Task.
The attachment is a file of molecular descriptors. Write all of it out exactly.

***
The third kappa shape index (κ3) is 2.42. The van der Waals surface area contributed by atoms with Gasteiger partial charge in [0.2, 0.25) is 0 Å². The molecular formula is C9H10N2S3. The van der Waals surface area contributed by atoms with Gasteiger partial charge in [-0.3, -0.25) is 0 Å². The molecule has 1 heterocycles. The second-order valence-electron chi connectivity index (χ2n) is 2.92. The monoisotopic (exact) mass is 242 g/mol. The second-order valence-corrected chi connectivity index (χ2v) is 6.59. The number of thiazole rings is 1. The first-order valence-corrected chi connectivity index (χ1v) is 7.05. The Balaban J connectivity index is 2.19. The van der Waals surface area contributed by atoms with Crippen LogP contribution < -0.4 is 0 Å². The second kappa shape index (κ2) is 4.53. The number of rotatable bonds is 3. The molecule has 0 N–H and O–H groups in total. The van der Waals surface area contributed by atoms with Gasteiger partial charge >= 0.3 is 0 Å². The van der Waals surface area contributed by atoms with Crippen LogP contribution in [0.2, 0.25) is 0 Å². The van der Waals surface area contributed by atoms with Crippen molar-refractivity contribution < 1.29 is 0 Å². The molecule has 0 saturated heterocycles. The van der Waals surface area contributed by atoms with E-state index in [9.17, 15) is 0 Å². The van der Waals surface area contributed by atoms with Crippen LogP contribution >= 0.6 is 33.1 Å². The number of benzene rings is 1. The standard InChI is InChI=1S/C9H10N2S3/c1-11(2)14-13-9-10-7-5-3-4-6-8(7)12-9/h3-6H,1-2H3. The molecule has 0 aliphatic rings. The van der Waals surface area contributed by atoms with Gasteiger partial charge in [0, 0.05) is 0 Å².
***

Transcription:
The third kappa shape index (κ3) is 2.42. The van der Waals surface area contributed by atoms with Gasteiger partial charge in [0.2, 0.25) is 0 Å². The molecular formula is C9H10N2S3. The van der Waals surface area contributed by atoms with Gasteiger partial charge in [-0.3, -0.25) is 0 Å². The molecule has 1 heterocycles. The second-order valence-electron chi connectivity index (χ2n) is 2.92. The monoisotopic (exact) mass is 242 g/mol. The second-order valence-corrected chi connectivity index (χ2v) is 6.59. The number of thiazole rings is 1. The first-order valence-corrected chi connectivity index (χ1v) is 7.05. The Balaban J connectivity index is 2.19. The van der Waals surface area contributed by atoms with Crippen LogP contribution < -0.4 is 0 Å². The second kappa shape index (κ2) is 4.53. The number of rotatable bonds is 3. The molecule has 0 N–H and O–H groups in total. The van der Waals surface area contributed by atoms with Gasteiger partial charge >= 0.3 is 0 Å². The van der Waals surface area contributed by atoms with Crippen LogP contribution in [0.2, 0.25) is 0 Å². The van der Waals surface area contributed by atoms with Crippen molar-refractivity contribution < 1.29 is 0 Å². The molecule has 0 saturated heterocycles. The van der Waals surface area contributed by atoms with E-state index in [9.17, 15) is 0 Å². The van der Waals surface area contributed by atoms with Crippen LogP contribution >= 0.6 is 33.1 Å². The number of benzene rings is 1. The standard InChI is InChI=1S/C9H10N2S3/c1-11(2)14-13-9-10-7-5-3-4-6-8(7)12-9/h3-6H,1-2H3. The molecule has 0 aliphatic rings. The van der Waals surface area contributed by atoms with Gasteiger partial charge in [0, 0.05) is 0 Å².